By contrast, Professor Schwartz advises that the defense should put on expert testimony, even if there is a pretrial consistency ruling, if the disagreement between defense and prosecution experts extends to whether toolmarks on ammunition components have the same class characteristics (in other words, whether the ammunition components could have been fired from the same type of gun): “Defense expert testimony about class characteristics will not open the door for prosecution experts to testify that individual characteristics justify an identification.”

A third important takeaway from Britt is that defenders should not give up on the reliability argument. Under Howerton v. Arai Helmet, Ltd., when presented with “compelling new perspectives on otherwise settled theories or techniques,” a trial court can look beyond precedent to determine whether an expert’s area of testimony is sufficiently reliable. 358 N.C. 440, 597 S.E.2d 674 (2004)(Appellant’s Brief, p. 25) In Britt, the defense introduced case law and law review articles discussing the unreliability of firearm and toolmark evidence. (Appellant’s Brief, p. 21) However, the Court of Appeals appeared to require a greater showing of the defendant, holding that “[i]n the instant case, however, defendant did not introduce any ‘new’ or ‘compelling’ evidence to the trial court.” Slip op p. 10. Defenders who wish to challenge the reliability of firearms toolmark identification may therefore need to introduce evidence of unreliability beyond written materials such as case law and law review articles. However, the reliability argument was undermined in Britt by the fact that the defense put on experts who had relied on the same or similar methodology as the State’s examiners.

Furthermore, in a previous post on expert testimony, I commented that following legislative changes to N.C. Evidence Rule 702(a), “Court actors should not presume that a method of proof that was deemed sufficiently reliable under the former North Carolina rule and Howerton will be admissible under the amended rule.” S.L. 2011-283 (H 542), as amended by S.L. 2011-317 (S 586), effective for actions arising (that is, offenses occurring) on or after October 1, 2011. The Britt case illustrates that it is not unusual for firearms and toolmark examiners to disagree about whether resemblances between individual characteristics are sufficient to show that ammunition components were fired from the same gun, giving rise to an argument that opinion testimony about whether toolmarks match does not meet the requirements of revised Rule 702(a): “The absence of an objective criterion for when the resemblances between toolmarks are sufficient for a match means that when examiners disagree, the discipline of firearms and toolmark identification has no resources for determining who is right,” according to Professor Schwartz.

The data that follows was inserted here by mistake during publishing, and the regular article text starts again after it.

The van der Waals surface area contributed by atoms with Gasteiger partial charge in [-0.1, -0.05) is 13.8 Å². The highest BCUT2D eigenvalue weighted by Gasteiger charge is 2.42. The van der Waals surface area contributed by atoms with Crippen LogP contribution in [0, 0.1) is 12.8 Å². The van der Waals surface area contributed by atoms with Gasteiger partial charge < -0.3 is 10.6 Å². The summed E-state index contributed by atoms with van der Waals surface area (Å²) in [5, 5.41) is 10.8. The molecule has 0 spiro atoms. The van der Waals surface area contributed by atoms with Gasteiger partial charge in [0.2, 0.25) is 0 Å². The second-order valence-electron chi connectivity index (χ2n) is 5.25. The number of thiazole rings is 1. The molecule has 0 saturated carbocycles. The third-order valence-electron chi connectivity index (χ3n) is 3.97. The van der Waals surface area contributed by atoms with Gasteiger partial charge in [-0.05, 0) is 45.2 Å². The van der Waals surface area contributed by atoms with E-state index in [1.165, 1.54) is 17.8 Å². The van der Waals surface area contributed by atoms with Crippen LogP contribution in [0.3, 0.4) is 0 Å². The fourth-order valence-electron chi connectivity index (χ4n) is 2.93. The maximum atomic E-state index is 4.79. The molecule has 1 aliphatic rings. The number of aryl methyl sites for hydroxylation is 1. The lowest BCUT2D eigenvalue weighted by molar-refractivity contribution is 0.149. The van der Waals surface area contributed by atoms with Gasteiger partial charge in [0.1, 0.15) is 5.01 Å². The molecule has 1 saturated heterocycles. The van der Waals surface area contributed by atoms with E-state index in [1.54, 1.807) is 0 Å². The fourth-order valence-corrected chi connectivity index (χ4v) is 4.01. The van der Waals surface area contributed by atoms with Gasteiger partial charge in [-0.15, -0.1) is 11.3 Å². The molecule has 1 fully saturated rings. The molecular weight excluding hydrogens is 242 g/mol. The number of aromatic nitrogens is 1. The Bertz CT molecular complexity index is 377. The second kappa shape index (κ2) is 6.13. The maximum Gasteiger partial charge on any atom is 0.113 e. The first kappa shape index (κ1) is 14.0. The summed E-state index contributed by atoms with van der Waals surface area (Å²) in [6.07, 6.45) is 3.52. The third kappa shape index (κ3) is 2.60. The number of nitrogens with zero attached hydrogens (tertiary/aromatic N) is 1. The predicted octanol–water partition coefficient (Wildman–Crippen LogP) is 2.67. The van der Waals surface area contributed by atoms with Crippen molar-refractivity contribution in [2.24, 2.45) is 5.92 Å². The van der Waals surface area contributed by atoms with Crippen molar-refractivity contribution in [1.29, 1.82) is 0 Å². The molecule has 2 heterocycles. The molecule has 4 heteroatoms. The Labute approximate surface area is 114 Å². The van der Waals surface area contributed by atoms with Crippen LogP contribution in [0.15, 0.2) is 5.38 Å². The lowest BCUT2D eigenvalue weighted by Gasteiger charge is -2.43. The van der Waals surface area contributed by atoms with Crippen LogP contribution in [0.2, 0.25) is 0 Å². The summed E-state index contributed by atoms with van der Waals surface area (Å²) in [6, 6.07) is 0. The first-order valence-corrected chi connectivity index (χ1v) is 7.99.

Finally, while a consistency ruling is a victory for the defense, defenders should not give up on arguing for total exclusion of firearms and toolmark identification testimony because of the risk of unfair prejudice and confusion. Professor Schwartz advises: “The problems with allowing prosecution experts to testify that ammunition components were fired from a gun or guns with the same class characteristics are, first, there is no data on how many guns share the same class characteristics; second, jurors are likely to confuse testimony that the marks on ammunition components are consistent with testimony identifying ammunition components as having been fired from the same gun.” This gives rise to an argument under N.C. Evidence Rule 403 that the probative value of testimony about toolmarks is outweighed by the dangers of unfair prejudice and confusion of the jury and must, therefore, be excluded.

In writing this post, I drew on the brief by David Neal, counsel for the defendant-appellant, and notes by Professor Adina Schwartz of John Jay College of Criminal Justice, CUNY. I thank them for their insights.